Barbara Brooks, state toxicologist, said the biggest concern is with infants less than 4 months old. She said they can't handle high levels of nitrates, and that it can cause "blue baby syndrome," which can be fatal.
The nitrate levels at the upcountry Maui well that was tested were 9 milligrams per 100 milliliters. The safe limit is 10 milligrams. English said other wells in the area tested at 2 milligrams.
"The water is safe to drink but that doesn't mean we don't have a problem," Bohlen said.
While there was general agreement that the answer will have to be multipronged, neither lawmakers nor government officials brought new ideas Wednesday.
Honolulu Environmental Services Director Lori Kahikina said the city is hamstrung by a 2010 federal consent decree that requires it to upgrade its sewer system and wastewater treatment plants, at an estimated cost at the time of $5.1 billion. The decree resulted from illegal sewer overflows and Clean Water Act violations that involved millions of gallons of raw sewage dumping into the water.
Kahikina said it would be great if the city could reprioritize Kahaluu, for instance, and tie that community into a municipal sewer system to have a major impact on an area with an urgent need, but she said that's a conversation for the courts and the federal Environmental Protection Agency.
Asked by Sen. Gil Riviere how the counties might be able to reduce government bureaucracy and help facilitate faster solutions, county representatives were at a loss.
"As far as red tape, we're government," Kahikina said.
Bohlen told the panel, which included the chairs of the health and environment committees, that the bottom line is the health department is finding water pollution from cesspools.
"What solutions you adopt is up to you guys," he said.
The Legislature, which opens its next session Wednesday, passed a bill last year that required the health department's December report and also set a goal of eliminating all cesspools by 2050. Lawmakers have tried instituting tax credits to incentive residents to replace their cesspools but only a few dozen people have taken advantage of it since it was enacted in 2015. The state and feds have also cracked down on large-capacity cesspools and banned new cesspools.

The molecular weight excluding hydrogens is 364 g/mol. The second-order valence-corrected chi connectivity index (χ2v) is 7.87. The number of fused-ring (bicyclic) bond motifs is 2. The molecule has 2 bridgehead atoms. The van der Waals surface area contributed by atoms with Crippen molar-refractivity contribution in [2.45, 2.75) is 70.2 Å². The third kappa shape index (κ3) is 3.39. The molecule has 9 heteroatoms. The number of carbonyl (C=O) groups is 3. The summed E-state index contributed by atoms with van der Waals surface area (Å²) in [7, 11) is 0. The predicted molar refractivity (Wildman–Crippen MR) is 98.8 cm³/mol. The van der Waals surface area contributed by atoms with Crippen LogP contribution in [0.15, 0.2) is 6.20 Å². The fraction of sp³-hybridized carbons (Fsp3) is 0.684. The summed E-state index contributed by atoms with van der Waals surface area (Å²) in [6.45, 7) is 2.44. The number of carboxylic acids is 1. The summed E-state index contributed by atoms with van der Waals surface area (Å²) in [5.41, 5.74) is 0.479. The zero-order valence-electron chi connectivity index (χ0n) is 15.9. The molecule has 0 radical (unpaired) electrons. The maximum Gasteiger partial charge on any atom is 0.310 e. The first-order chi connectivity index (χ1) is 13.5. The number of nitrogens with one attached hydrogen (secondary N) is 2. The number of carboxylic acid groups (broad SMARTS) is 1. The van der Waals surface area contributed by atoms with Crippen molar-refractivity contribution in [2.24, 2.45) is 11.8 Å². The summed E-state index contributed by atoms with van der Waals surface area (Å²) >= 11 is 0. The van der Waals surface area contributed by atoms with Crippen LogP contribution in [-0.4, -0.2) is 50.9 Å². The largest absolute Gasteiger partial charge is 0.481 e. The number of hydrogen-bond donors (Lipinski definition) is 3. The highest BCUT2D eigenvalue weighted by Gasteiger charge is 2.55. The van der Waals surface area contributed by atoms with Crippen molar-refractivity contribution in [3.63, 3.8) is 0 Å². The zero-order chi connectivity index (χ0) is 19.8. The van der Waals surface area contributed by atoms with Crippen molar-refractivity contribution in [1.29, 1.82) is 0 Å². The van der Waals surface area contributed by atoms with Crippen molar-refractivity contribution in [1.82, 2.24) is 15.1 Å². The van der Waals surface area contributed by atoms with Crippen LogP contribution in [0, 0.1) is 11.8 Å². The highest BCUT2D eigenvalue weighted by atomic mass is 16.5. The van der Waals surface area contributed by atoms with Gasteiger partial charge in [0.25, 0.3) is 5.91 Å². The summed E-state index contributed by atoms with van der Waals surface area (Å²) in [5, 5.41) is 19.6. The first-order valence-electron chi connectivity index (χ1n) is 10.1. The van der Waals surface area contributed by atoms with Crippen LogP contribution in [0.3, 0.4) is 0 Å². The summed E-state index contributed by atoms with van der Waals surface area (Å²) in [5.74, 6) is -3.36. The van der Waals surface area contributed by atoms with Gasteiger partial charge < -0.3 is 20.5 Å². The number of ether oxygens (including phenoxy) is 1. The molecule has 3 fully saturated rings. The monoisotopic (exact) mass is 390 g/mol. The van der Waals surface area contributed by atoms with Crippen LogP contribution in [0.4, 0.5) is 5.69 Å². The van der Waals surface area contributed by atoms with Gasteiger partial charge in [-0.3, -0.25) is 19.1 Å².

There was some discussion Wednesday about reviving a departmental effort that languished in former Gov. Neil Abercrombie's final days in office in 2014 that would require an upgrade to a septic or other wastewater system upon the sale of the property.
Kawaoka has said that plan did not go over well with the public and would likely not be reconsidered. But Rep. Joy San Buenaventura said it should not be scuttled, adding that it might need to be tweaked but that there have been examples of it working.
Kim Falinski, an environmental engineer and soil scientist who works at The Nature Conservancy, offered some alternative options that might be more affordable and provide community benefits.
She said wetlands act as a sink for nutrients, so restoring them can help filter the polluted water that is seeping into the water supply from cesspools. She pointed at the Heeia watershed in eastern Oahu where she works as a positive example.
Nathan Eagle is a reporter for Civil Beat. You can reach him by email at firstname.lastname@example.org or follow him on Twitter at @nathaneagle, Facebook here and Instagram here.